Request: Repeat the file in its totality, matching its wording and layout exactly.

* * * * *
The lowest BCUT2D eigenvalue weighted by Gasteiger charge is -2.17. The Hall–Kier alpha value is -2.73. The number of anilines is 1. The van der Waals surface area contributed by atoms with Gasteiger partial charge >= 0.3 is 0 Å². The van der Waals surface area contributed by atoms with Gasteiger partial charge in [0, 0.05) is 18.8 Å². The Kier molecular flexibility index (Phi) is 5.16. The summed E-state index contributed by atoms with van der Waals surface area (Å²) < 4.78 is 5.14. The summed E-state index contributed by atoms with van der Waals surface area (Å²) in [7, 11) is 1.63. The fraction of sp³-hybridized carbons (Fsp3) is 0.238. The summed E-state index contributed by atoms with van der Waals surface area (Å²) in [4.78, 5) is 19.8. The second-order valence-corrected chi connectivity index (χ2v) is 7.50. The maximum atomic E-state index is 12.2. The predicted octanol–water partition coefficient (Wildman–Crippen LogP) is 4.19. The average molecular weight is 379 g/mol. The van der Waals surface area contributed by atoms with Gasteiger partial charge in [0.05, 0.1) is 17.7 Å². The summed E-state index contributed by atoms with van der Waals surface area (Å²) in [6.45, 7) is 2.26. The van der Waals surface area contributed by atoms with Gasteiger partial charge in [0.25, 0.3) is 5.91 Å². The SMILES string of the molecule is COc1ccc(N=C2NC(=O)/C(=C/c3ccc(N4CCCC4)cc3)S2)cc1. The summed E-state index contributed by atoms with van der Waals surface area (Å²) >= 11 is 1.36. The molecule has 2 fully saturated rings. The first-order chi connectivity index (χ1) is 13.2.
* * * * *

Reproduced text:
The lowest BCUT2D eigenvalue weighted by Gasteiger charge is -2.17. The Hall–Kier alpha value is -2.73. The number of anilines is 1. The van der Waals surface area contributed by atoms with Gasteiger partial charge >= 0.3 is 0 Å². The van der Waals surface area contributed by atoms with Gasteiger partial charge in [0, 0.05) is 18.8 Å². The Kier molecular flexibility index (Phi) is 5.16. The summed E-state index contributed by atoms with van der Waals surface area (Å²) < 4.78 is 5.14. The summed E-state index contributed by atoms with van der Waals surface area (Å²) in [7, 11) is 1.63. The fraction of sp³-hybridized carbons (Fsp3) is 0.238. The summed E-state index contributed by atoms with van der Waals surface area (Å²) in [4.78, 5) is 19.8. The second-order valence-corrected chi connectivity index (χ2v) is 7.50. The maximum atomic E-state index is 12.2. The predicted octanol–water partition coefficient (Wildman–Crippen LogP) is 4.19. The average molecular weight is 379 g/mol. The van der Waals surface area contributed by atoms with Gasteiger partial charge in [0.05, 0.1) is 17.7 Å². The summed E-state index contributed by atoms with van der Waals surface area (Å²) in [6.45, 7) is 2.26. The van der Waals surface area contributed by atoms with Gasteiger partial charge in [0.25, 0.3) is 5.91 Å². The SMILES string of the molecule is COc1ccc(N=C2NC(=O)/C(=C/c3ccc(N4CCCC4)cc3)S2)cc1. The summed E-state index contributed by atoms with van der Waals surface area (Å²) >= 11 is 1.36. The molecule has 2 fully saturated rings. The first-order chi connectivity index (χ1) is 13.2.